The NEC Commercial Graphics department has launched a sustainable range to organisers looking for more environmental options.
The on-site team manages the production, delivery and installation of graphic solutions to organisers. As part of the NEC’s sustainable initiative, NEC Sustain, offering a greener alternative was an imperative.
Jane Carter, head of commercial graphics, said: “The NEC is committed to sustainability, and offering organisers a more environmentally sensitive option is really important to us. However, we recognised when sourcing materials and suppliers that a sustainable range had to deliver on creativity and flexibility. We are very excited about the new sustainable range because it offers organisers a green alternative without any compromises.”
The sustainable graphics range uses a PVC-free composite board that can be made into any type of display solution that would traditionally use timber, and includes wall sections, wedges and directional signage. The boards are 100 per cent recyclable in all conventional waste-paper recycling streams and FSC certified, which means the raw material is sourced from managed forests. The core of the board is made of approximately 75 per cent virgin fibre and 25 per cent recycled fibre and is produced with a small amount of waste.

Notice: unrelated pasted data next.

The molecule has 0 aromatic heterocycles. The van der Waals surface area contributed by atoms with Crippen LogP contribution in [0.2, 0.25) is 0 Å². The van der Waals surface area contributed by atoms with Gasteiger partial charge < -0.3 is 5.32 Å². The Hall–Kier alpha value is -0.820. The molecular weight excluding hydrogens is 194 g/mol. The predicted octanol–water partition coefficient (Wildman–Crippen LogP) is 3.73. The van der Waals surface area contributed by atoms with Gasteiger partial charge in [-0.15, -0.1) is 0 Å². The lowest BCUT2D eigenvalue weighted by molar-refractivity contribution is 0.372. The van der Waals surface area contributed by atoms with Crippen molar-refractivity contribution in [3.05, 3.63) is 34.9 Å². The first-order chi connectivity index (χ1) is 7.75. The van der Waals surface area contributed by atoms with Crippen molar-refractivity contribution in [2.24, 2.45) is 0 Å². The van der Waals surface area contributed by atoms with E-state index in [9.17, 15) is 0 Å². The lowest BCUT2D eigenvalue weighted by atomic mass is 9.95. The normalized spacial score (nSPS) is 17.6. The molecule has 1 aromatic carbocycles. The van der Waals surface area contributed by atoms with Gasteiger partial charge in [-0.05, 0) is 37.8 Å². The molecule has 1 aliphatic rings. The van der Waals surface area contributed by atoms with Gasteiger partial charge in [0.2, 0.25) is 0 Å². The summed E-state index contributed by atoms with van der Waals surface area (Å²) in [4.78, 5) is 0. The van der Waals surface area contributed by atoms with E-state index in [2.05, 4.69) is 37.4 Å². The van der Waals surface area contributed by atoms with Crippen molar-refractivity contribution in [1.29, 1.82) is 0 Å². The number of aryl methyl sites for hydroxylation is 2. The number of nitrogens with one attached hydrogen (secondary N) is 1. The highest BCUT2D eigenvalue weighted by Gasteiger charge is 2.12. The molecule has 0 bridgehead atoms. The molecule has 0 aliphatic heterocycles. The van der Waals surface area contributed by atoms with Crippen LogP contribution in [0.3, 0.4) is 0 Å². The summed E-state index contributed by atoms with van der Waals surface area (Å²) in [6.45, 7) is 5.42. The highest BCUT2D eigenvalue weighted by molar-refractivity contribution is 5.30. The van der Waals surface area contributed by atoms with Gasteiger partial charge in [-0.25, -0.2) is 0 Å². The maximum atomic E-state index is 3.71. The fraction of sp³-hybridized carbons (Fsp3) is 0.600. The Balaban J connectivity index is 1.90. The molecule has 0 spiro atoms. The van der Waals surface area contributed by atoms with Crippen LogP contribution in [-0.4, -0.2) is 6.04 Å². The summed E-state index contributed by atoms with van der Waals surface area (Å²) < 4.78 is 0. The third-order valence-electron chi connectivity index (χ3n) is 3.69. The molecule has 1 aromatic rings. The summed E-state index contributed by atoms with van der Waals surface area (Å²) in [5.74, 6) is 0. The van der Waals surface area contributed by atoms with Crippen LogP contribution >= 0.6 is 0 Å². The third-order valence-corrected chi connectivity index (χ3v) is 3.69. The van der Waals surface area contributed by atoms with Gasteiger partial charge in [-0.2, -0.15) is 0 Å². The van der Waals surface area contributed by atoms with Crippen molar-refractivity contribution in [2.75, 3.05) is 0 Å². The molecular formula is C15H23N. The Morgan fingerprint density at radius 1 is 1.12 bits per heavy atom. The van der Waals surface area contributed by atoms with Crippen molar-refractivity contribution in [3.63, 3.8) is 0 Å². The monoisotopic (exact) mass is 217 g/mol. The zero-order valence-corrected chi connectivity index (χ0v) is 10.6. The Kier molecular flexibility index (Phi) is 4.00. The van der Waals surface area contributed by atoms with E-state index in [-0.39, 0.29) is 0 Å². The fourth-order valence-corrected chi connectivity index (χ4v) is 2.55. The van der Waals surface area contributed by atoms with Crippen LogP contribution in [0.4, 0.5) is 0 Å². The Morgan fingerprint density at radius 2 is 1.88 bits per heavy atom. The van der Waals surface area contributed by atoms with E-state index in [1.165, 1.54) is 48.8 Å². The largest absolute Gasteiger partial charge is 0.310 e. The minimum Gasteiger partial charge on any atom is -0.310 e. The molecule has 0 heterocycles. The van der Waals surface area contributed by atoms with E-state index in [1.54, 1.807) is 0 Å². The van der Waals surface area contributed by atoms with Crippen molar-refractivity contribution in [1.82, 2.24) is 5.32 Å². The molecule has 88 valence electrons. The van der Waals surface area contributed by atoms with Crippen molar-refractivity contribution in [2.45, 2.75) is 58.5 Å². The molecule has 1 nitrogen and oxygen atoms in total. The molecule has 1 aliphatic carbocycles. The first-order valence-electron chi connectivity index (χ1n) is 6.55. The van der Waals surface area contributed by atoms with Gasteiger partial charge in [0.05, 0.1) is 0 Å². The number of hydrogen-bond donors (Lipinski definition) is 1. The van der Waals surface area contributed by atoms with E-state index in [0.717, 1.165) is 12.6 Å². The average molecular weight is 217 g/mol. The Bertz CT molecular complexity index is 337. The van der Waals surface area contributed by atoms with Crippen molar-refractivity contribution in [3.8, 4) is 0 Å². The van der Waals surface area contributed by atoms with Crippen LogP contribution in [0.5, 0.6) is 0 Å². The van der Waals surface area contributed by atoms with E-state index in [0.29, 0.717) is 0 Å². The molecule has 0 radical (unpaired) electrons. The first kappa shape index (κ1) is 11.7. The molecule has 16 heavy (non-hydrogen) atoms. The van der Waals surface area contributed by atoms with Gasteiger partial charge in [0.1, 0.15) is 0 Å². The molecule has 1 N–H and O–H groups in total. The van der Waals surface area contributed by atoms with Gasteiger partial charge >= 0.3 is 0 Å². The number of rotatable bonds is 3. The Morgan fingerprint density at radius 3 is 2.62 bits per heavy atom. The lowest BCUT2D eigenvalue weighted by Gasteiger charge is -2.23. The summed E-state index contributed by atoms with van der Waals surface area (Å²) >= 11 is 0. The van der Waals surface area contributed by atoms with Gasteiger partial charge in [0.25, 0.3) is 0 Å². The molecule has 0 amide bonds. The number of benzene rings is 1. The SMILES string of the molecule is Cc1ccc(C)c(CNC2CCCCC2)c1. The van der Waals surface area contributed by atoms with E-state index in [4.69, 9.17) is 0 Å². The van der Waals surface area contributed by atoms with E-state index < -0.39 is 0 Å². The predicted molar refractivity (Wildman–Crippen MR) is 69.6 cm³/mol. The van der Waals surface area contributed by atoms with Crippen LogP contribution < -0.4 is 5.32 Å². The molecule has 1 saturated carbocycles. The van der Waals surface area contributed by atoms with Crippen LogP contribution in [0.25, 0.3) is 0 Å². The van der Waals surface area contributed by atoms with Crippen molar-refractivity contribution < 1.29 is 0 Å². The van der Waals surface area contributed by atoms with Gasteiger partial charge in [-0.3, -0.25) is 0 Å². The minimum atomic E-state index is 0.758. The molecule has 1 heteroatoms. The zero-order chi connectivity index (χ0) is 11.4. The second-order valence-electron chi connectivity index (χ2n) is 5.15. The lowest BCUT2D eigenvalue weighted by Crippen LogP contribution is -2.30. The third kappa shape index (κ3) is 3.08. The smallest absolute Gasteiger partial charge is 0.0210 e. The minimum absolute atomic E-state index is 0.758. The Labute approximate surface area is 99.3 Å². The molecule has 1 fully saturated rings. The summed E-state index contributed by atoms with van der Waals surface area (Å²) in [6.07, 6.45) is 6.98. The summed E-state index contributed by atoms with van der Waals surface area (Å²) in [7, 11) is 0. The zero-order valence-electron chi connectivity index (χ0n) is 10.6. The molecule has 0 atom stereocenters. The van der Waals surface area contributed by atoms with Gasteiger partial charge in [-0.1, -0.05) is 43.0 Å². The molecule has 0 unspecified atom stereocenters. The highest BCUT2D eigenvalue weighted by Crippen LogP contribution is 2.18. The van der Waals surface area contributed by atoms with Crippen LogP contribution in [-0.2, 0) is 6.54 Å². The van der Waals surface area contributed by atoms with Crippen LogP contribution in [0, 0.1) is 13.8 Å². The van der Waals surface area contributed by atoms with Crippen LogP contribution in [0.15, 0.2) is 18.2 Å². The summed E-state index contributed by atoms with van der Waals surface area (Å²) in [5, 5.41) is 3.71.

NEC Sustain is the NEC’s sustainability programme that looks at ways to make events more sustainable. The programme has been running for more than ten years and has enabled the NEC to introduce a whole host of waste and energy saving initiatives designed to lead the way in ecological event production and management. Once a show is finished the board is recycled as part of the NEC’s comprehensive recycling policy. This means it is transported to a local plant just seven miles from site where it is sorted. The recyclable material is then transported to a second plant in Wolverhampton where it undergoes further sorting and grading. It is then bulked and enters the commodities market. The remaining waste is utilised as Waste to Energy and generates electricity for homes and businesses in the Birmingham area. Any residual ash from the Waste to Energy process is used in road building schemes.